To assess the prevalence of the jogini system in the city, a survey would soon be conducted by the Revenue and Health Departments

The centuries-old jogini system is still prevalent in the State capital. This startling revelation came from Ashraya, an NGO working in Hyderabad, at an interactive meeting organised by the government-appointed commission to study the problems faced by joginis, at the Collectorate on Friday. “These women [joginis] perform rituals during the festivities in the twin cities,” said NGO representative Gracy Nirmala. She maintained that she knew of four joginis in Marredpally locality.

An official note circulated ahead of the meeting too ratified that there were joginis in the city and a few of them were working in temples. These women had migrated from other districts and were staying in slums. In 1987-88, the district administration had identified 740 joginis and spent over Rs.25 lakh for their rehabilitation under the SC action plan. Each family got over Rs.20,000 financial assistance, including Rs.10,000 as government subsidy. The scheme was continued till 2006-07 and since then there has been no aid extended to these families. To assess the prevalence of the jogini system in the city, a survey would soon be conducted by the Revenue and Health Departments and the report would be submitted to the commission that is headed by V. Raghunath Rao.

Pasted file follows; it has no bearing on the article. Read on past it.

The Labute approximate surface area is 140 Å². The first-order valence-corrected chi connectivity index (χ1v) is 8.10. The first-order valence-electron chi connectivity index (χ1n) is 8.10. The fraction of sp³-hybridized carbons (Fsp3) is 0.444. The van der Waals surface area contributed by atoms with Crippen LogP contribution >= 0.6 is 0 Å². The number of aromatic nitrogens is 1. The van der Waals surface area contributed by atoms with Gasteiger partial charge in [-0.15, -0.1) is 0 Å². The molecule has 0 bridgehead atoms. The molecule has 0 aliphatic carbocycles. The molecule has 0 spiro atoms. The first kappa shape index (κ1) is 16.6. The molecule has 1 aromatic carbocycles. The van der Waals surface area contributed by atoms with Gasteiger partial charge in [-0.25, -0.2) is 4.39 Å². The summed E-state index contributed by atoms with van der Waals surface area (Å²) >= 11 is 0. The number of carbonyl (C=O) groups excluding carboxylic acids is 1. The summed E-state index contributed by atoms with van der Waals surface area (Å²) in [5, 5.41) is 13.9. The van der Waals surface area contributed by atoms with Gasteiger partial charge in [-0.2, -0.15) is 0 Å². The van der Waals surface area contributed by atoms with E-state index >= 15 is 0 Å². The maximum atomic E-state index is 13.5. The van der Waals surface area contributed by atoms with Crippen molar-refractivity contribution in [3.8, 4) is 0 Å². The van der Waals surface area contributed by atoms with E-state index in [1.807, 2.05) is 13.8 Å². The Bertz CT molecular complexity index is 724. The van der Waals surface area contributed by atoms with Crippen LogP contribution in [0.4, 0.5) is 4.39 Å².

The committee was constituted following the direction of the Supreme Court to the government to look into the issue of joginis. The apex court was responding to a petition highlighting the prevalence of the system in Mahabubnagar district. The commission has visited 19 districts so far.Mr. Rao expressed concern over the apathy of Police and Revenue Departments in initiating action against those propagating the practice. Only eleven cases, including nine in Ongole have been booked under the A.P. Devadasis (Prohibition of Dedication) Act, 1988. Police and revenue officials can take stern action against propagators, he advised.

Quoting NGOs’ estimates, Mr. Rao said that there were 50,000 to 60,000 joginis in the State. Revathi, a jogini from the city, complained that most of them were facing untold problems due to this practice and some of them were unable to manage their medical expenses. “We request the Commission to look into our problems and render justice to us,” she added.

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